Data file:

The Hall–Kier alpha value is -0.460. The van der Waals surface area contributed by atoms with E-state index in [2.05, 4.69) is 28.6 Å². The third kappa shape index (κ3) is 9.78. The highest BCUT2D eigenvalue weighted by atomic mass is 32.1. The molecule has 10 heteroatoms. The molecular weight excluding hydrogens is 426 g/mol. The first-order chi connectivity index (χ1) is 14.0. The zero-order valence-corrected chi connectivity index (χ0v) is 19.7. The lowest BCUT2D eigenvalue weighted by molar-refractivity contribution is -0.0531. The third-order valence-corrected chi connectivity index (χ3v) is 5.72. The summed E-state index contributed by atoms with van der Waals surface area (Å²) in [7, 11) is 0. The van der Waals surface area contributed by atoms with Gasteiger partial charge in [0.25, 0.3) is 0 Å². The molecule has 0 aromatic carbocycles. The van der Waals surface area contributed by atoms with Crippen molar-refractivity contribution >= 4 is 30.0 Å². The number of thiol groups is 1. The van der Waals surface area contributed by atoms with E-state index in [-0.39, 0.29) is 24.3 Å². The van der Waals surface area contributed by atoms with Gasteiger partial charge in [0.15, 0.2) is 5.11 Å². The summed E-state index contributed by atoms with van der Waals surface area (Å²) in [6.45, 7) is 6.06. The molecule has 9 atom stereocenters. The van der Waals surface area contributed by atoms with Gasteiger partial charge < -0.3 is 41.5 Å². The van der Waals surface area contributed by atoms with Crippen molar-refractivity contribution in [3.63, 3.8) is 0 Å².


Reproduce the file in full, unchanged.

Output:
The Hall–Kier alpha value is -0.460. The van der Waals surface area contributed by atoms with E-state index in [2.05, 4.69) is 28.6 Å². The third kappa shape index (κ3) is 9.78. The highest BCUT2D eigenvalue weighted by atomic mass is 32.1. The molecule has 10 heteroatoms. The molecular weight excluding hydrogens is 426 g/mol. The first-order chi connectivity index (χ1) is 14.0. The zero-order valence-corrected chi connectivity index (χ0v) is 19.7. The lowest BCUT2D eigenvalue weighted by molar-refractivity contribution is -0.0531. The third-order valence-corrected chi connectivity index (χ3v) is 5.72. The summed E-state index contributed by atoms with van der Waals surface area (Å²) in [7, 11) is 0. The van der Waals surface area contributed by atoms with Gasteiger partial charge in [0.25, 0.3) is 0 Å². The molecule has 0 aromatic carbocycles. The van der Waals surface area contributed by atoms with Crippen molar-refractivity contribution >= 4 is 30.0 Å². The number of thiol groups is 1. The van der Waals surface area contributed by atoms with E-state index in [-0.39, 0.29) is 24.3 Å². The van der Waals surface area contributed by atoms with Gasteiger partial charge in [0.15, 0.2) is 5.11 Å². The summed E-state index contributed by atoms with van der Waals surface area (Å²) in [6.45, 7) is 6.06. The molecule has 9 atom stereocenters. The van der Waals surface area contributed by atoms with Gasteiger partial charge < -0.3 is 41.5 Å². The van der Waals surface area contributed by atoms with Crippen molar-refractivity contribution in [3.63, 3.8) is 0 Å².